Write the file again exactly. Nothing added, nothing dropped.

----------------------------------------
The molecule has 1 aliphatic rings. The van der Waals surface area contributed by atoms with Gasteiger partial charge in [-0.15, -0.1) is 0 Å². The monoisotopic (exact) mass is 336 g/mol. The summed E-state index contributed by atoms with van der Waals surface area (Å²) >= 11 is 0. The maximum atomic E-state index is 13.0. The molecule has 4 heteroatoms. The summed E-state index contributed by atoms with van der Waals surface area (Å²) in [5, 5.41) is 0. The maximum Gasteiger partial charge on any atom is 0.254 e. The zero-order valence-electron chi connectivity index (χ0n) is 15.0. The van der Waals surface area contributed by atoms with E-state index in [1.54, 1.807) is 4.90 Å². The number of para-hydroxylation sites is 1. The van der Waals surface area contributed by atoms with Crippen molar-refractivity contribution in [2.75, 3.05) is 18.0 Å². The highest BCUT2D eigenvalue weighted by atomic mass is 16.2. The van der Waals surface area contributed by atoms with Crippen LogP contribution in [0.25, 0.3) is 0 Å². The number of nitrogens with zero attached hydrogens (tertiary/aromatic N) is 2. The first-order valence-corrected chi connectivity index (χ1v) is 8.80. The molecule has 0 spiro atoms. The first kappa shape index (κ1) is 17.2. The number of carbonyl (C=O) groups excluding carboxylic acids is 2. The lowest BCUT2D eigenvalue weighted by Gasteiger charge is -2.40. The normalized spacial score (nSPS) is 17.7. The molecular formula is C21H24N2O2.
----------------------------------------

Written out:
The molecule has 1 aliphatic rings. The van der Waals surface area contributed by atoms with Gasteiger partial charge in [-0.15, -0.1) is 0 Å². The monoisotopic (exact) mass is 336 g/mol. The summed E-state index contributed by atoms with van der Waals surface area (Å²) >= 11 is 0. The maximum atomic E-state index is 13.0. The molecule has 4 heteroatoms. The summed E-state index contributed by atoms with van der Waals surface area (Å²) in [5, 5.41) is 0. The maximum Gasteiger partial charge on any atom is 0.254 e. The zero-order valence-electron chi connectivity index (χ0n) is 15.0. The van der Waals surface area contributed by atoms with E-state index in [1.54, 1.807) is 4.90 Å². The number of para-hydroxylation sites is 1. The van der Waals surface area contributed by atoms with Crippen molar-refractivity contribution in [2.75, 3.05) is 18.0 Å². The highest BCUT2D eigenvalue weighted by atomic mass is 16.2. The van der Waals surface area contributed by atoms with Crippen LogP contribution in [0.25, 0.3) is 0 Å². The number of nitrogens with zero attached hydrogens (tertiary/aromatic N) is 2. The first-order valence-corrected chi connectivity index (χ1v) is 8.80. The molecule has 0 spiro atoms. The first kappa shape index (κ1) is 17.2. The number of carbonyl (C=O) groups excluding carboxylic acids is 2. The lowest BCUT2D eigenvalue weighted by Gasteiger charge is -2.40. The normalized spacial score (nSPS) is 17.7. The molecular formula is C21H24N2O2.